A calm autumn chill has finally rolled across my tiny part of the globe. Skeletal trees have shed their summer foliage. Like damned souls begging for respite, their wooden phalanges twist toward the silent gray sky. Merciful night falls earlier, bringing with it a long-absent peace. This time of year requires a soundtrack.
Welcome, friends, to a second installment of Funeral Doom Friday! Due to the Coronapocalypse, we have a 10-month backlog of releases to explore. We invite you to help us sort through this massive internment of metal by posting your own favorite releases in the comments section.
Back in September, Freiberg, Germany’s Lone Wanderer released The Faustian Winter, their second full-length album. Damon Good (Mournful Congregation) produced the outing while Dan Swanö handled the mastering. The Faustian Winter follows 2016’s The Majesty of Loss (which Damon Good also produced), and the 2014 EP Principles.
Regarding The Faustian Winter In a July 8 post, Unisound AB’s official Facebook page commented, “You can easily have a coffee-break in-between each snare hit.” Listeners can confirm that for themselves. This album is slow. Methodically, emphatically, abysmally slow. To a gelid degree. Like a mountain of icy refuse adrift in a churning black sea.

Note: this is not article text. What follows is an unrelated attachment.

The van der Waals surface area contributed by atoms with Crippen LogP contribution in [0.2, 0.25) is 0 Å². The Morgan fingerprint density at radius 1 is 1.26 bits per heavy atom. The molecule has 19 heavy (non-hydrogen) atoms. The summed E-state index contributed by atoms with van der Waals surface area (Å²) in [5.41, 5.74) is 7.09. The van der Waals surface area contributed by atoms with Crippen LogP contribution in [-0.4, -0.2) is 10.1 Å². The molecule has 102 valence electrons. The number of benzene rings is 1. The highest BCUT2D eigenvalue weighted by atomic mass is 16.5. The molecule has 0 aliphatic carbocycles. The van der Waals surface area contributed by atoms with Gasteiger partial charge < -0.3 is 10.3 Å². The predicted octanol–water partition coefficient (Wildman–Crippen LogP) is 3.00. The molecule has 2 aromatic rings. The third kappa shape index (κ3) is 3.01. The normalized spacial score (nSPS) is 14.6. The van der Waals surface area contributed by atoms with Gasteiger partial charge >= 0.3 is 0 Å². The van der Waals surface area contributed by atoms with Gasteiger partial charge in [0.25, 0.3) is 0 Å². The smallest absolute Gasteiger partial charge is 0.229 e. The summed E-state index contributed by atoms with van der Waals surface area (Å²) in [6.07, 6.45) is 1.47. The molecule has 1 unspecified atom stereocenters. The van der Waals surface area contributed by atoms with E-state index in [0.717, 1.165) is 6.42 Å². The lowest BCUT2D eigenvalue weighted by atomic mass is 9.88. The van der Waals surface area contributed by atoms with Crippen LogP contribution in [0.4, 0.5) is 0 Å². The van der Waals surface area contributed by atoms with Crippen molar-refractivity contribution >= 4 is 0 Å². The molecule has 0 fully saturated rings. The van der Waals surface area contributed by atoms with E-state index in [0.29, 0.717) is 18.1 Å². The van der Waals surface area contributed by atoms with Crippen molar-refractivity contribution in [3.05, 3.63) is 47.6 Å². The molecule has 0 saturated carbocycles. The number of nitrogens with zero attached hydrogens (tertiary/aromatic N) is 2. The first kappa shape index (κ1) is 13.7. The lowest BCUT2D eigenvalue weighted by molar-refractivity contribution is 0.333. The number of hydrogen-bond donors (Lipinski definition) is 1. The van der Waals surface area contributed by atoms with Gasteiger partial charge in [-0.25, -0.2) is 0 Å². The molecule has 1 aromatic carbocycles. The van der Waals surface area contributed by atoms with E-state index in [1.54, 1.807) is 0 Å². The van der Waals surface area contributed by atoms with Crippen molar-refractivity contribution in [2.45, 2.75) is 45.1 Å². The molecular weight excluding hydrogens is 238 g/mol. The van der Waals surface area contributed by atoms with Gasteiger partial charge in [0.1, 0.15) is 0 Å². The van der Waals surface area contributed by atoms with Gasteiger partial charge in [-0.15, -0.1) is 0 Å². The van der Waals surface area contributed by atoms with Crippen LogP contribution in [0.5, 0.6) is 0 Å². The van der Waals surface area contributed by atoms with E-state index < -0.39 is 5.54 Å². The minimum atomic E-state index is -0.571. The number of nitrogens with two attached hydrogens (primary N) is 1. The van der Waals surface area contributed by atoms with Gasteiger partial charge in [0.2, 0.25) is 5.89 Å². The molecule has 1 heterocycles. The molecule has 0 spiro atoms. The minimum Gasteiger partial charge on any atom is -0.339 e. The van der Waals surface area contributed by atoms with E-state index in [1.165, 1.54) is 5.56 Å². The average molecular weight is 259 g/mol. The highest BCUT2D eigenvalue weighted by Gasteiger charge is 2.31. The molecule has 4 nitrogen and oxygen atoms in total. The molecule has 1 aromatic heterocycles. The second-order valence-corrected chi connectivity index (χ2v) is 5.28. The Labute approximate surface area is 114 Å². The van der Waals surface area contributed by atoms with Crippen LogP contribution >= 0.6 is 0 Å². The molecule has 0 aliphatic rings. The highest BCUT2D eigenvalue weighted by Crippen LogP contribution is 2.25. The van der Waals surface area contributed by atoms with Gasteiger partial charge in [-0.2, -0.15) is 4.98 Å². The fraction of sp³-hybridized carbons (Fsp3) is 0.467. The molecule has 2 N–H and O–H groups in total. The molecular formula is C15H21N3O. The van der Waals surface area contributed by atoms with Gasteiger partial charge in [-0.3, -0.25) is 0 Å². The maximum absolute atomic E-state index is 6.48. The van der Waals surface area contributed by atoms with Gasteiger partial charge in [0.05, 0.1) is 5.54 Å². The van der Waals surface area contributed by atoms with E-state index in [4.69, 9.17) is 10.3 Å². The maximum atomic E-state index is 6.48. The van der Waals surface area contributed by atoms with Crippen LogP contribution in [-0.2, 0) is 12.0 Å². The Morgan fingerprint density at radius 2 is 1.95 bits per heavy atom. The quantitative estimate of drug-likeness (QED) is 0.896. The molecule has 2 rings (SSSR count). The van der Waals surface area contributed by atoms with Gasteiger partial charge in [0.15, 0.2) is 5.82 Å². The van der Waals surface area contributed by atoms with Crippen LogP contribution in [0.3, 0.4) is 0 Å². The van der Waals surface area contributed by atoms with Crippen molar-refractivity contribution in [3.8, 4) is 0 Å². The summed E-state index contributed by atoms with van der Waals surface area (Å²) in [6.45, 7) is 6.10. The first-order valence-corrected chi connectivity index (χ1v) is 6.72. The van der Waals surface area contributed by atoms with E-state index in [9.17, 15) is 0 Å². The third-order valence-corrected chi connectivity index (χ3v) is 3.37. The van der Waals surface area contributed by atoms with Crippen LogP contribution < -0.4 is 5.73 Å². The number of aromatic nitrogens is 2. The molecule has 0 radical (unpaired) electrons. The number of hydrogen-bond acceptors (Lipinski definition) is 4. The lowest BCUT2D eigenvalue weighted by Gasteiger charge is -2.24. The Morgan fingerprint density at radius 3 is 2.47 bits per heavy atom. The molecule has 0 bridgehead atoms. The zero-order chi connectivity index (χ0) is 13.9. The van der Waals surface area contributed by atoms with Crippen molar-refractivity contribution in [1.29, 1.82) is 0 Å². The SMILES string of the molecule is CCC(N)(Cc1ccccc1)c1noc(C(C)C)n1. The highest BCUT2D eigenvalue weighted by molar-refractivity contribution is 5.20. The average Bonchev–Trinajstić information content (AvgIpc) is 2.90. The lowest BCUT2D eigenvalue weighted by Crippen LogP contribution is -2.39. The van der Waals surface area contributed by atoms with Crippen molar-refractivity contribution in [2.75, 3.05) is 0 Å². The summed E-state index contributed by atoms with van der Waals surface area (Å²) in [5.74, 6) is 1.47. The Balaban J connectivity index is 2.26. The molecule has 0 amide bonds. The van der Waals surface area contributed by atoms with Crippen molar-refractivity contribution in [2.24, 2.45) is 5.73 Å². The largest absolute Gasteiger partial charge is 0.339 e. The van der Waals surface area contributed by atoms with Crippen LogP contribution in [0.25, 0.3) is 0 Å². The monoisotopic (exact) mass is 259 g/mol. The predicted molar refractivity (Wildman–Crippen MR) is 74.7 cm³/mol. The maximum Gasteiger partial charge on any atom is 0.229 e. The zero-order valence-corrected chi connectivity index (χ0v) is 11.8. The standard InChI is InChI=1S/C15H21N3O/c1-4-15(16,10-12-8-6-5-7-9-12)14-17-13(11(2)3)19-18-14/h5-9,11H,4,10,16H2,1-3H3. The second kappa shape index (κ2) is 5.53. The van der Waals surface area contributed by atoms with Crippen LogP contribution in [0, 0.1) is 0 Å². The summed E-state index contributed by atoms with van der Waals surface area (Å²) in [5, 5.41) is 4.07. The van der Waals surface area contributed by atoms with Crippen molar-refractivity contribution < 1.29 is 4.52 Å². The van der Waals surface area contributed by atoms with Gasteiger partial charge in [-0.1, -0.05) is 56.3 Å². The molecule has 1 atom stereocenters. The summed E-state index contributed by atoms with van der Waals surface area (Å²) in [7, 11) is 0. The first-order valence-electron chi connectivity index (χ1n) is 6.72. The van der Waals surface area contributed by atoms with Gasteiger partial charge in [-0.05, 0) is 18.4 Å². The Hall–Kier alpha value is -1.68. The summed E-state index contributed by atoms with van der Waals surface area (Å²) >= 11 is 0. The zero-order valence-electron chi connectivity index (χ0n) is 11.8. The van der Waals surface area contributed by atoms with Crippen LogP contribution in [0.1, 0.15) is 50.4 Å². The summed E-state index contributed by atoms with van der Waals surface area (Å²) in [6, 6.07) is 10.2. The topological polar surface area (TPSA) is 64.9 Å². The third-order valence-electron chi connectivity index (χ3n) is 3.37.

Each song on The Faustian Winter invites the listener to participate and interact with deep, tangible sorrow. And yet, the album seems absent of the bitterness and anger that often follow grief. If you’ve been a fan of this genre for any length of time, you know that the spaces between the notes are just as vital as the notes themselves. Here, the spaces provide nooks in which one can rest. A resolute calm pervades over the album, as though it has accepted and embraced its sorrow.
The Faustian Winter is a diadem of melancholy. To me the title represents a season in which something of supreme value was given away. Something so precious that it has no replacement; something necessary for vitality. Such a valued thing was traded as a trifle. Taken from its rightful home and given away. And what it was exchanged for was inaccurately assessed and esteemed. What was received is not equal to what was given. Not in all ways. What was received does not provide life, warmth, or purpose. The Faustian Winter is the resulting path for that trade.
This is a perfect album for hikes in the mountains or the woods. A grave and solemn soundtrack to solitary reflection. To meditate on the autumn season as we celebrate this (thankfully) dying year.